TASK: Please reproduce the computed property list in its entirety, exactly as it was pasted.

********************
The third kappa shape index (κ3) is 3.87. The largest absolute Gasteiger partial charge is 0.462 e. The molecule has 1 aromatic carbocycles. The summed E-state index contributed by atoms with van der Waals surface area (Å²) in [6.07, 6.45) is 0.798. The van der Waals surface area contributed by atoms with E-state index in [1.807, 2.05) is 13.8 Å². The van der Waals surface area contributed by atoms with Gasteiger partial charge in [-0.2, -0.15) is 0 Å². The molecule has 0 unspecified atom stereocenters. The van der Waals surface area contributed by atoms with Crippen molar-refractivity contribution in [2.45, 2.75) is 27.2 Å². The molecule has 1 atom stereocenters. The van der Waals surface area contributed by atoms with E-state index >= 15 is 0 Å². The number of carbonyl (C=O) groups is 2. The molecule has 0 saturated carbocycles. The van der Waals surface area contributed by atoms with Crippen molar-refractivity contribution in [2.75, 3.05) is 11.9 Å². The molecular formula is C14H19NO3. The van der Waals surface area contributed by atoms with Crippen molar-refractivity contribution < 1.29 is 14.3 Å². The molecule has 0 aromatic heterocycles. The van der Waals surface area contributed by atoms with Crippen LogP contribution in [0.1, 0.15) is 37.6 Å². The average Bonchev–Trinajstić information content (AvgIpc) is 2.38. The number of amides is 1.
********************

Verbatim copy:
The third kappa shape index (κ3) is 3.87. The largest absolute Gasteiger partial charge is 0.462 e. The molecule has 1 aromatic carbocycles. The summed E-state index contributed by atoms with van der Waals surface area (Å²) in [6.07, 6.45) is 0.798. The van der Waals surface area contributed by atoms with E-state index in [1.807, 2.05) is 13.8 Å². The van der Waals surface area contributed by atoms with Gasteiger partial charge in [-0.2, -0.15) is 0 Å². The molecule has 0 unspecified atom stereocenters. The van der Waals surface area contributed by atoms with Crippen molar-refractivity contribution in [2.45, 2.75) is 27.2 Å². The molecule has 1 atom stereocenters. The van der Waals surface area contributed by atoms with E-state index >= 15 is 0 Å². The number of carbonyl (C=O) groups is 2. The molecule has 0 saturated carbocycles. The van der Waals surface area contributed by atoms with Crippen molar-refractivity contribution in [2.75, 3.05) is 11.9 Å². The molecular formula is C14H19NO3. The van der Waals surface area contributed by atoms with Crippen molar-refractivity contribution < 1.29 is 14.3 Å². The molecule has 0 aromatic heterocycles. The van der Waals surface area contributed by atoms with Crippen LogP contribution in [0.1, 0.15) is 37.6 Å². The average Bonchev–Trinajstić information content (AvgIpc) is 2.38. The number of amides is 1.